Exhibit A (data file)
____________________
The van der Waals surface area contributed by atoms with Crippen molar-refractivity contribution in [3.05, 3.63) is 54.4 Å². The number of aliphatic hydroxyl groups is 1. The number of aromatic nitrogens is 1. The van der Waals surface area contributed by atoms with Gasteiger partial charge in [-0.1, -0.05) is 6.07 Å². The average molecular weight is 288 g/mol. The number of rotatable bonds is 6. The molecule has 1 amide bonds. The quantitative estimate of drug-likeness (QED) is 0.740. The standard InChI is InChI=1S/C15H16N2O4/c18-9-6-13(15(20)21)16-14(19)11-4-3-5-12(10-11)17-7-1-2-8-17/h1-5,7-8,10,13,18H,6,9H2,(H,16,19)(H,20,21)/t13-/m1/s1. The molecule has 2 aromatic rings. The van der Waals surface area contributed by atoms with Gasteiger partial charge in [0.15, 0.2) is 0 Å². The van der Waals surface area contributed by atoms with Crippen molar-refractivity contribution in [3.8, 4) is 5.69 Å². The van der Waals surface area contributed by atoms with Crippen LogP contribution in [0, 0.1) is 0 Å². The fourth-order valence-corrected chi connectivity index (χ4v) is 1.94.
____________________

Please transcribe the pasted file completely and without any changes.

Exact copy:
The van der Waals surface area contributed by atoms with Crippen molar-refractivity contribution in [3.05, 3.63) is 54.4 Å². The number of aliphatic hydroxyl groups is 1. The number of aromatic nitrogens is 1. The van der Waals surface area contributed by atoms with Gasteiger partial charge in [-0.1, -0.05) is 6.07 Å². The average molecular weight is 288 g/mol. The number of rotatable bonds is 6. The molecule has 1 amide bonds. The quantitative estimate of drug-likeness (QED) is 0.740. The standard InChI is InChI=1S/C15H16N2O4/c18-9-6-13(15(20)21)16-14(19)11-4-3-5-12(10-11)17-7-1-2-8-17/h1-5,7-8,10,13,18H,6,9H2,(H,16,19)(H,20,21)/t13-/m1/s1. The molecule has 2 aromatic rings. The van der Waals surface area contributed by atoms with Gasteiger partial charge in [0.15, 0.2) is 0 Å². The van der Waals surface area contributed by atoms with Crippen molar-refractivity contribution in [3.8, 4) is 5.69 Å². The van der Waals surface area contributed by atoms with Crippen LogP contribution in [0, 0.1) is 0 Å². The fourth-order valence-corrected chi connectivity index (χ4v) is 1.94.